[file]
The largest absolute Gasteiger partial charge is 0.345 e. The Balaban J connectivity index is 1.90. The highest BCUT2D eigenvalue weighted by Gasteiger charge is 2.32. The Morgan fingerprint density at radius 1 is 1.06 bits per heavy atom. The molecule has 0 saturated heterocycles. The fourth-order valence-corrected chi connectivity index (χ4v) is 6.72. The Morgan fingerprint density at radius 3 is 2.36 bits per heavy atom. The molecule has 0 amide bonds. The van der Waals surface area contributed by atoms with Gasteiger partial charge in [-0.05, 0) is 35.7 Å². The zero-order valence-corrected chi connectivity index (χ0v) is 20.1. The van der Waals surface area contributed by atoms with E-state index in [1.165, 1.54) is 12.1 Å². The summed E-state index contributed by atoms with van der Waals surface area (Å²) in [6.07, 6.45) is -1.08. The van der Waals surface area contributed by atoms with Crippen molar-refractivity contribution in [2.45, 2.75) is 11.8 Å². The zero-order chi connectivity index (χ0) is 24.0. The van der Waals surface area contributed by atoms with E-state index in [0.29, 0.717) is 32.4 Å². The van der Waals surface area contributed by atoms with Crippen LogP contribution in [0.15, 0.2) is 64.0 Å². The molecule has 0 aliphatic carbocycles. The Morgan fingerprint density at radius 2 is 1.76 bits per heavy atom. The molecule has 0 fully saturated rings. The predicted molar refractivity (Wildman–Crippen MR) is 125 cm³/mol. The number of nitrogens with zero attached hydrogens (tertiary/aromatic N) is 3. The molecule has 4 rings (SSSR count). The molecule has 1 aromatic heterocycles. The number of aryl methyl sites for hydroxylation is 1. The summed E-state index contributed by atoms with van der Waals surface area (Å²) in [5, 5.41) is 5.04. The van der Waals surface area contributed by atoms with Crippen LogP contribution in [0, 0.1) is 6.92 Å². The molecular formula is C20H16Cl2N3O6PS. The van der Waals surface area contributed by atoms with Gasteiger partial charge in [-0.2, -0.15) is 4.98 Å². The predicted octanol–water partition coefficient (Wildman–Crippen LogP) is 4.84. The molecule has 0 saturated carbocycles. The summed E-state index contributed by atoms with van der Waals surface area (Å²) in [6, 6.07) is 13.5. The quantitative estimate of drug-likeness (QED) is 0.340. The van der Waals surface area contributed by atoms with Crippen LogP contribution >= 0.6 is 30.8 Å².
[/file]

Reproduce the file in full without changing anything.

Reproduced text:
The largest absolute Gasteiger partial charge is 0.345 e. The Balaban J connectivity index is 1.90. The highest BCUT2D eigenvalue weighted by Gasteiger charge is 2.32. The Morgan fingerprint density at radius 1 is 1.06 bits per heavy atom. The molecule has 0 saturated heterocycles. The fourth-order valence-corrected chi connectivity index (χ4v) is 6.72. The Morgan fingerprint density at radius 3 is 2.36 bits per heavy atom. The molecule has 0 amide bonds. The van der Waals surface area contributed by atoms with Gasteiger partial charge in [-0.05, 0) is 35.7 Å². The zero-order valence-corrected chi connectivity index (χ0v) is 20.1. The van der Waals surface area contributed by atoms with E-state index in [1.165, 1.54) is 12.1 Å². The summed E-state index contributed by atoms with van der Waals surface area (Å²) in [6.07, 6.45) is -1.08. The van der Waals surface area contributed by atoms with Crippen molar-refractivity contribution in [2.45, 2.75) is 11.8 Å². The zero-order chi connectivity index (χ0) is 24.0. The van der Waals surface area contributed by atoms with E-state index in [0.29, 0.717) is 32.4 Å². The van der Waals surface area contributed by atoms with Crippen LogP contribution in [0.15, 0.2) is 64.0 Å². The molecule has 0 aliphatic carbocycles. The Morgan fingerprint density at radius 2 is 1.76 bits per heavy atom. The molecule has 0 fully saturated rings. The predicted molar refractivity (Wildman–Crippen MR) is 125 cm³/mol. The number of nitrogens with zero attached hydrogens (tertiary/aromatic N) is 3. The molecule has 4 rings (SSSR count). The molecule has 1 aromatic heterocycles. The number of aryl methyl sites for hydroxylation is 1. The summed E-state index contributed by atoms with van der Waals surface area (Å²) in [5, 5.41) is 5.04. The van der Waals surface area contributed by atoms with Crippen LogP contribution in [0, 0.1) is 6.92 Å². The molecular formula is C20H16Cl2N3O6PS. The van der Waals surface area contributed by atoms with Gasteiger partial charge in [-0.2, -0.15) is 4.98 Å². The predicted octanol–water partition coefficient (Wildman–Crippen LogP) is 4.84. The molecule has 0 saturated carbocycles. The summed E-state index contributed by atoms with van der Waals surface area (Å²) in [6, 6.07) is 13.5. The quantitative estimate of drug-likeness (QED) is 0.340. The van der Waals surface area contributed by atoms with Crippen LogP contribution >= 0.6 is 30.8 Å².